"They are moving fast because they are bumping each other," Catterall said. "The movement of millions of molecules per second generates 15 pico amps a miniscule electrical current, only one trillionth the size of the current in an electric wall socket, but enough to drive a cell signal."
"The details of the structure told us exactly how calcium ions go through this particular type of cell membrane pore, and why sodium ions don't," Zheng added. "We were surprised and pleased that this seems to resolve in a clear way an important mechanism that has been unclear for a long time."
The study was conducted on a bacterial ion channel because mammalian ion channels would have been too big and complicated to be used as a model to obtain structural data, according to Zheng and Catterall. The approach the team took, they said, was a shortcut to obtain the information needed. The new understanding is likely to be applicable to such diverse scientific fields as the neurosciences, endocrinology, cardiovascular physiology, and cell biology.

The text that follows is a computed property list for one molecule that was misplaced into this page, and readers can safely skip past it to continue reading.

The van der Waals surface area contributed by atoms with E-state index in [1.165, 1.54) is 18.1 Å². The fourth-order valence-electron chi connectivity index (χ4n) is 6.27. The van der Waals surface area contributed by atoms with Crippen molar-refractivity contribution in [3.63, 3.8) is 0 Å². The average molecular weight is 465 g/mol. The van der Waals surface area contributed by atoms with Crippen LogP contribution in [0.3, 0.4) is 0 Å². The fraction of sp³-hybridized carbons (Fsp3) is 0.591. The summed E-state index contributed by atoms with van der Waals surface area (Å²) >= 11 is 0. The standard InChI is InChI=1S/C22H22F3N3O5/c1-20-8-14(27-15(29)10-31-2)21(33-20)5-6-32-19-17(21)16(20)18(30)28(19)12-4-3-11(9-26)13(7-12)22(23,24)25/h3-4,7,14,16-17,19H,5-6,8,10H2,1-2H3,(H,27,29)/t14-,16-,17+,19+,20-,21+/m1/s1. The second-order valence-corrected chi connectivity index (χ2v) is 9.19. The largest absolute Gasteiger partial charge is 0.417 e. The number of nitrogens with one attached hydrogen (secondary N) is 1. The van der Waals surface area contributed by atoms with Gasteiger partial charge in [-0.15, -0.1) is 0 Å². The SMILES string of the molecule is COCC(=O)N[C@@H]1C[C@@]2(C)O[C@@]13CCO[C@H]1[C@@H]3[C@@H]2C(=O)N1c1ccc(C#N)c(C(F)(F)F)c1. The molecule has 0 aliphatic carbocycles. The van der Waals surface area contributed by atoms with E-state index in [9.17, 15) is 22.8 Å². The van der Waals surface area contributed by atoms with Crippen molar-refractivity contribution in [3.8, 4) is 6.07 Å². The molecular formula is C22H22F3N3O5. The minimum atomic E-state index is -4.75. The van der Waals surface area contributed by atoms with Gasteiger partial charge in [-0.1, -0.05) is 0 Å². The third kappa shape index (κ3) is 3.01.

"This information might also be important in the development of new drugs that act upon calcium channels," Catterall said. "Understanding the structure and function of the calcium channel might help researchers more accurately target drugs to bind exact areas of the channel to perform their therapeutic actions. These new compounds may work better with fewer side effects. For example, researchers are hoping to design safer medications for chronic pain."
|Contact: Leila Gray|
University of Washington